In Minnesota, in a three-week period between November and December 2018, five people experiencing mental health crises were killed during encounters with law enforcement. Nationally, fully 50% of people killed by police had a disability.
Further, people with untreated mental illnesses are a staggering 16 times more likely to be shot and killed by police. “Some of them, it seems the person is almost executed,” said Ron Honberg, director of national policy and legal affairs at the National Alliance on Mental Illness, the country’s premier mental health advocacy group.
These shocking statistics point unequivocally to the need to limit police-only contacts with people experiencing mental health crises.
In early 2019, CUAPB initiated our Mental Health Work Group to address this issue.
ENDING POLICE-ONLY RESPONSES TO MENTAL HEALTH CRISIS CALLS
When police respond to mental health crisis calls, the results can be disastrous. People needing help end up in jail, or worse. Police officers themselves don't want to respond to these calls. CUAPB has written a white paper on ending this practice. It is a definitive guide to ensuring that people experiencing mental health crises get care, not criminalization.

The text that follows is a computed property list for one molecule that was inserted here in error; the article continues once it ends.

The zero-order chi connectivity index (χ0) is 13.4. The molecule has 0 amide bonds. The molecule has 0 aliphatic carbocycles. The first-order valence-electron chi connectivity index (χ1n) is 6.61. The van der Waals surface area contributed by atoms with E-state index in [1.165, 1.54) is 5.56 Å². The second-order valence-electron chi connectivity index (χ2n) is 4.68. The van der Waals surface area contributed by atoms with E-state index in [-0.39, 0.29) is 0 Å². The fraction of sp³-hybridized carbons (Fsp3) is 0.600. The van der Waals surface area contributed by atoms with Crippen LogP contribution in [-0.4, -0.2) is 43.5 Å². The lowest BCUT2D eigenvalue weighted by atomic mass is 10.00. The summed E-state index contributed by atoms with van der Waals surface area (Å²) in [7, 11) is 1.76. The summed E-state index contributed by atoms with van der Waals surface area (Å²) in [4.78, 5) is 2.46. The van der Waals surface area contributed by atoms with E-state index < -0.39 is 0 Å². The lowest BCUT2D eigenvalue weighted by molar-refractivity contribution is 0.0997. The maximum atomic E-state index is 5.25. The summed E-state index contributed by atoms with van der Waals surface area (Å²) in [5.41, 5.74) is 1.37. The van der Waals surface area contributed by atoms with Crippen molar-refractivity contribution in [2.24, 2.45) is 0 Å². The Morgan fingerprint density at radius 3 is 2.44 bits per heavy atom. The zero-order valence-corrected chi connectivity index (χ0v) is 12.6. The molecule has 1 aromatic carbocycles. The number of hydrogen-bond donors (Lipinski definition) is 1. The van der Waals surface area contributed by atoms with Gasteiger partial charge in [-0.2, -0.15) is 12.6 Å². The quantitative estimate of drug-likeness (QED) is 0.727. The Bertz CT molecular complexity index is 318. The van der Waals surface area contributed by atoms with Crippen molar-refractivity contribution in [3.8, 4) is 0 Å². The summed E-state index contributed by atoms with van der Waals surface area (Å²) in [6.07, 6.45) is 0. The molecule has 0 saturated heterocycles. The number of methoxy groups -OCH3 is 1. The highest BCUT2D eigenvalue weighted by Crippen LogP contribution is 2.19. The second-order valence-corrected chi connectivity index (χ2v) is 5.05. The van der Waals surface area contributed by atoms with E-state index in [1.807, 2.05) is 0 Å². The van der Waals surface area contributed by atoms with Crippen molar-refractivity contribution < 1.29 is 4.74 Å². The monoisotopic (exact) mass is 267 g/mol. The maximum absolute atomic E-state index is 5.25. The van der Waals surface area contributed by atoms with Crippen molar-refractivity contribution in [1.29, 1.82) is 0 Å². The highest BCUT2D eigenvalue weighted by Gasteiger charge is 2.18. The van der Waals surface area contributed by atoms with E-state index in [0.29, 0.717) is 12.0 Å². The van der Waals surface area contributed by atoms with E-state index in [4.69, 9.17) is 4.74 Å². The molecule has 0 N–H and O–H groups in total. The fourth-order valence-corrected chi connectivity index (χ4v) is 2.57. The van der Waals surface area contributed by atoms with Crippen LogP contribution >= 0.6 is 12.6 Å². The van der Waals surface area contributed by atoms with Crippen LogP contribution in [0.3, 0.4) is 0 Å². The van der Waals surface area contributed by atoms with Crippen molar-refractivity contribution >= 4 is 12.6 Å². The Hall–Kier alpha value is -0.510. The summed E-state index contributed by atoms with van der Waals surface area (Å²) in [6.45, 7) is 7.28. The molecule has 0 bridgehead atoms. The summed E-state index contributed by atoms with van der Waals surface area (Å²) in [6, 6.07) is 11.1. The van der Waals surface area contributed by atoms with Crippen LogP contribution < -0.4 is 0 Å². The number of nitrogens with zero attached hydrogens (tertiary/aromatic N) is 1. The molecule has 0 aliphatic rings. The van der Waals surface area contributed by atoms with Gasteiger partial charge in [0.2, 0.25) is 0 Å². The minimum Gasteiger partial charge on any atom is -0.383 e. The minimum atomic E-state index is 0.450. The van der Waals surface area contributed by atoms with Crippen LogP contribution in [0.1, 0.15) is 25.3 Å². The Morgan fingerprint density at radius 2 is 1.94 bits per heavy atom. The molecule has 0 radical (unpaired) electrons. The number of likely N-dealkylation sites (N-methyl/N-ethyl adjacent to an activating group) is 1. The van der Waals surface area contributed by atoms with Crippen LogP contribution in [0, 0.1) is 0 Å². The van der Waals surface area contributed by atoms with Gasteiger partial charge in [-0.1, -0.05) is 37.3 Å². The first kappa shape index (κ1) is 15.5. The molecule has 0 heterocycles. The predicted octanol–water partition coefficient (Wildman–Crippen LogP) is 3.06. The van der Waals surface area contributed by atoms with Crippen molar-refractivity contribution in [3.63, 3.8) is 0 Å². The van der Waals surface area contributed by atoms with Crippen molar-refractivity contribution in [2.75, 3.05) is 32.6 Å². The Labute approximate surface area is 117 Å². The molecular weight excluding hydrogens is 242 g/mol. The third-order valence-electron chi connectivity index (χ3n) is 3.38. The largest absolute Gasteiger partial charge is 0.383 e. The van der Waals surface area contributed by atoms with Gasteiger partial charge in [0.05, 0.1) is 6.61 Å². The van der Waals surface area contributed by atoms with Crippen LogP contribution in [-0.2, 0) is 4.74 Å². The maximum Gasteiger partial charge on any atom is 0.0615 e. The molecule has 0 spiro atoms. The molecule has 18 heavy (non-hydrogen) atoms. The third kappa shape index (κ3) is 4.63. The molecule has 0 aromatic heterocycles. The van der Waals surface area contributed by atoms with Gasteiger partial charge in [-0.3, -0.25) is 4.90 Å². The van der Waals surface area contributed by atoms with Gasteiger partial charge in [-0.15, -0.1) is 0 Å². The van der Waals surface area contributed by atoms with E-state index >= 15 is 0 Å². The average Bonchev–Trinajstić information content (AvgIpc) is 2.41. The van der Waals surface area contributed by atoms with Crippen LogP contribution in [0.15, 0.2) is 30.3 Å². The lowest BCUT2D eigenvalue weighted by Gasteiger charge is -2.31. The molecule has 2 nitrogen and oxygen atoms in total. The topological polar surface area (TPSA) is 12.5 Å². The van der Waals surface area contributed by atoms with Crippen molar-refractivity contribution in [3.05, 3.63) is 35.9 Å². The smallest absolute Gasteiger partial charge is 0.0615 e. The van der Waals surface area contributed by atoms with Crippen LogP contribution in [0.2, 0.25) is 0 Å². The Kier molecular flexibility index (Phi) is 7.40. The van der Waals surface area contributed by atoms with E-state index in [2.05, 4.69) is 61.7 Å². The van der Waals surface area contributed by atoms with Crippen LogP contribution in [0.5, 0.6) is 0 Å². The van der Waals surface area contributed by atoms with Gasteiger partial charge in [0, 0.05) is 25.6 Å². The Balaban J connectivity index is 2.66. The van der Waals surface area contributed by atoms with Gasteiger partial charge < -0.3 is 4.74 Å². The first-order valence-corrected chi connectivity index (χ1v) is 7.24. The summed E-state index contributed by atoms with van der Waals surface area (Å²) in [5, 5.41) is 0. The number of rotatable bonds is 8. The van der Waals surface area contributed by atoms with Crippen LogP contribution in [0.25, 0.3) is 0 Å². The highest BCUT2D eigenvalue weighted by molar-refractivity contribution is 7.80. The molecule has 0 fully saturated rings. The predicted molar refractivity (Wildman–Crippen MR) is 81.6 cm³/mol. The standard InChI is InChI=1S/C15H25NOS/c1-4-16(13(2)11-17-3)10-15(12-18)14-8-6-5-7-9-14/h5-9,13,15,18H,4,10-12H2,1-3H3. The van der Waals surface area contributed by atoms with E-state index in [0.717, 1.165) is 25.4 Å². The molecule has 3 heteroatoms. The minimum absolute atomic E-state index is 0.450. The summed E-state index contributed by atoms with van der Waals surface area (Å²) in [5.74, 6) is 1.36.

- Ending Police-Only Responses to Mental Health Crisis Calls
- Joint Statement on Mental Health Crisis Response with NAMI Minnesota
In 2021, we took our fight to the legislature with Travis' Law (MN Statute 403.03, Subd. 1b), which requires 911 call centers to send mental health crisis teams, instead of police, to mental health crisis calls. The bill became law on August 31, 2021. Since then, we have held workshops for county staff across the state to assist them with implementation. We have also developed an advertising campaign to inform community members of this new right.
- Letter by Flo Ching, Mother of Travis Jordan, to Legislature
- Understanding Travis' Law
- Implementing Travis' Law Workshop
- Travis' Law 15 Second PSA
- Travis' Law 30 Second PSA
- Travis' Law Somali Language PSA
- MinnPost Article on Dakota County Implementation
The CUAPB Mental Health Work Group meets every Sunday at 5 pm. Like the rest of CUAPB, we are all volunteers and we would love to have your help. Please email [email protected] to get involved.